But these numbers shouldn't be used to determine what size to make a website. I'd guess most people with 1920x1080 monitors don't maximize their browser.
Many web sites are not designed for people who retain older technology for financial (or other) reasons. Every web developer should befriend someone over the age of 60 and watch their surfing habits.
Using someone else's computer with a browser that isn't fully maximised irritates me, but I generally only see that on Macs. I don't think it's very common on Windows.
Actually, that pixel density is typically too high because they sit so far back. From http://www.economist.com/blogs/babbage/2011/08/high-definiti...
"A survey made some years ago by Bernard Lechner, a television engineer at the former RCA Laboratories, near Princeton, New Jersey, showed that the median eye-to-screen distance in American homes was nine feet. At that distance, a 1080p HDTV set (with a screen 1,920 pixels wide and 1,080 pixels high) needs to be at least 69-inch across a diagonal if viewers are to see all the detail it offers."
When I play games on my XBox, I need to pull up a chair so I can sit about 5-6 feet from my TV. My couch is about 10' from the TV, and I simply can't make out the detail as well from that distance.
16:9 is ridiculous for anything except watching HD television. (It also now works well for gaming, but only because developers decided to cater to widescreen.)
16:10 is the widest that makes sense for any day-to-day computing tasks, yet it's getting harder and harder to find; forget reasonable 4:3 types.
Unless you're going with IPS displays, the portrait mode of a monitor is somewhat compromised.
I still hate 16x9. Please give me back my 4:3.
This particular monitor is also 1920x1200, which is a pretty good resolution, WUXGA I think, like the big Dell Precision I used to have.
Except you are not going to get 81x270 characters in portrait mode unless the characters are square, as in Chinese script.
Beyond that, I feel like computer buyers everywhere have been duped. In 2003, there were 15" laptops with QXGA (2048x1536) screens. by 2008, the best you could get in a 15" laptop was WUXGA (1920x1200). Now, with a few soon to disappear exceptions, it's FHD (1920x1050). Note how these are not getting wider; they're only getting shorter.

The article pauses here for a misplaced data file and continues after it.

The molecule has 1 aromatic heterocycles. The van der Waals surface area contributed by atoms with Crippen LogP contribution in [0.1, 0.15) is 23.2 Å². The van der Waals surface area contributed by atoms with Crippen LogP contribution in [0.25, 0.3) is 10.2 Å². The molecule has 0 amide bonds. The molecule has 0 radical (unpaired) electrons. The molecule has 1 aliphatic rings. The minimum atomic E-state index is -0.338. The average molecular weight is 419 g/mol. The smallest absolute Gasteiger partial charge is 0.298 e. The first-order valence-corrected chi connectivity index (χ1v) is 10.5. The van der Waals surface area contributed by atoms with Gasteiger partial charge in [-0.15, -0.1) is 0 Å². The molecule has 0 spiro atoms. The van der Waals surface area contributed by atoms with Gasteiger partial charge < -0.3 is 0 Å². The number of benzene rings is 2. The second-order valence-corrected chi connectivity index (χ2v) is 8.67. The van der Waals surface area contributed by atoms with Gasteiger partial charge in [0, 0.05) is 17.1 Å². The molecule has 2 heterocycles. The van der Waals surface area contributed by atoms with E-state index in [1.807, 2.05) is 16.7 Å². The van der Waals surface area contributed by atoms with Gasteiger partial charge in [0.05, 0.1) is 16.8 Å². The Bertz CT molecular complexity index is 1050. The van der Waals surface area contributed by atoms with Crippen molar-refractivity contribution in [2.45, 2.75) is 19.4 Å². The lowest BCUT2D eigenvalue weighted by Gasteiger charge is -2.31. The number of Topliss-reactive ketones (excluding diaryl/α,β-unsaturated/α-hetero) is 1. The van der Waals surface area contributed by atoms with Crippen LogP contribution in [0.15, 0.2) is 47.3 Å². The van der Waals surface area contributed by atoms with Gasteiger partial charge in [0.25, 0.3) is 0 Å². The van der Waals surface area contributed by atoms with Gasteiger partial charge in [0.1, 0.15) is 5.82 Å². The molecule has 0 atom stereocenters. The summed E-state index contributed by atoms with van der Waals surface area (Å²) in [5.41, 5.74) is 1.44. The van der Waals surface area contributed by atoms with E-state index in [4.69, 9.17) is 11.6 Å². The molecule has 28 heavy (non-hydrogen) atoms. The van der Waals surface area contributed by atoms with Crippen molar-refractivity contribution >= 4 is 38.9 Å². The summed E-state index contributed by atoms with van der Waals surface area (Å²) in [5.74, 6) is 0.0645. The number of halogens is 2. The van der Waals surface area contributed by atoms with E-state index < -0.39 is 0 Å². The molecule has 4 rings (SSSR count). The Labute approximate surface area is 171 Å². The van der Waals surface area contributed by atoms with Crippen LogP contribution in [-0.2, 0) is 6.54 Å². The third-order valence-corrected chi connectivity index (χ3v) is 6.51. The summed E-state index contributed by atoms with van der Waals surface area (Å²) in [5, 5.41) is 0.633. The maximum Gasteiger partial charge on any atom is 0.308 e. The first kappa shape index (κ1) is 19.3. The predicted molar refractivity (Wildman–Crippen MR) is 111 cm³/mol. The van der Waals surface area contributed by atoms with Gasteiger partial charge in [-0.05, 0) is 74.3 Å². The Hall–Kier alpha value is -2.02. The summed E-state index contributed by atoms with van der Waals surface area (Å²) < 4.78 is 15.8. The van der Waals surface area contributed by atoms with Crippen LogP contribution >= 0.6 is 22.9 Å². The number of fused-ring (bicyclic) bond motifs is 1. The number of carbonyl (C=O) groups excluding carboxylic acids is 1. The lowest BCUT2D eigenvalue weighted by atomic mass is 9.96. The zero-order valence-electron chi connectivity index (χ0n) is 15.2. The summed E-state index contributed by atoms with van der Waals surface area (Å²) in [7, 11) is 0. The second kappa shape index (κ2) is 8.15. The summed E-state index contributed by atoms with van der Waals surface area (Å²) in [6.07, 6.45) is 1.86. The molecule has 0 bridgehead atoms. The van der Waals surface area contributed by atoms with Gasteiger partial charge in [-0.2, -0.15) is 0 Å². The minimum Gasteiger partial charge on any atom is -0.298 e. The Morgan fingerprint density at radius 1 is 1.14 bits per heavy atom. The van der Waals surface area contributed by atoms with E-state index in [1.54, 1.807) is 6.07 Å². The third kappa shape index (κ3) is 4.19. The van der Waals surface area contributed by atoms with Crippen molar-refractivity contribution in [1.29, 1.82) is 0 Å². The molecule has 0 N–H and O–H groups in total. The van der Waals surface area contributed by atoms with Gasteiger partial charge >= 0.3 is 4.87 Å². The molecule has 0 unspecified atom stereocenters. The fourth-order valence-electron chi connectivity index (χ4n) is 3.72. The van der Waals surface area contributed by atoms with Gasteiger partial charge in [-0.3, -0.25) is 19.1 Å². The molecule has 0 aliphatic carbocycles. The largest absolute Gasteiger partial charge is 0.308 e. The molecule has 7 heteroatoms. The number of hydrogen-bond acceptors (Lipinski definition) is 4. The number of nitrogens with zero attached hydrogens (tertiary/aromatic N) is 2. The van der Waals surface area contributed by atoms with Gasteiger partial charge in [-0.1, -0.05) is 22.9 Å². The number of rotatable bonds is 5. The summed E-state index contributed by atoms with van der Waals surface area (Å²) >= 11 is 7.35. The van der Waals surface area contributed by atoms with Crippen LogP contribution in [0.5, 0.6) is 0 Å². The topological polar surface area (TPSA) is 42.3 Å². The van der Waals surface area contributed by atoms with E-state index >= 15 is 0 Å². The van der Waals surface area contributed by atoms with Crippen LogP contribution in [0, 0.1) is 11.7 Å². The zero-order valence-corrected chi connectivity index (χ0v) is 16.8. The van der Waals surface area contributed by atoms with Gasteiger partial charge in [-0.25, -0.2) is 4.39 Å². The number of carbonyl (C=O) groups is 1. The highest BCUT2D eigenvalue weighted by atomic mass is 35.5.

A friend of mine said the term around his house for these HD displays is "short screens."
I have two 1650x1050 displays side-by-side (so, twice as a wide as "ridiculous"), and I run three 80-char width terminals or two web browsers side by side per display, using xmonad. I like it.
Might consider a second 1920 by 1080 to get to 4 million pixels on the cheap
(Edit: Others have discussed the viewing angle issues with rotating a screen, but it is an option.)
Food for thought: can you create a Fresnel anamorphic lens?
I ended up getting a Thinkpad W500 from a Lenovo outlet.
I should probably start looking for replacement parts now because when this one goes bad I'll again have to fight against whatever the media-consuming, non-developer market is being sold.
The migration of the monitor industry to 16:9 wasn't one sided. Given the option between 4:3 and 16:9, users overwhelmingly chose 16:9. Eventually the demand was so unbalanced that 4:3 became less common.
Really the notion that manufacturers, except for brave Apple, unilaterally decided to force this on users is completely asinine.
The GP claimed that it was "ridiculous". What horse shit.
LENOVO: "Again, we can thank the LCD manufacturers for this change. By cutting everything in the same aspect ratio, they have less waste per large sheet of glass. Since these manufacturers make more selling TV displays than laptop displays, the PC vendors have almost zero say in this change. We simply have to adapt."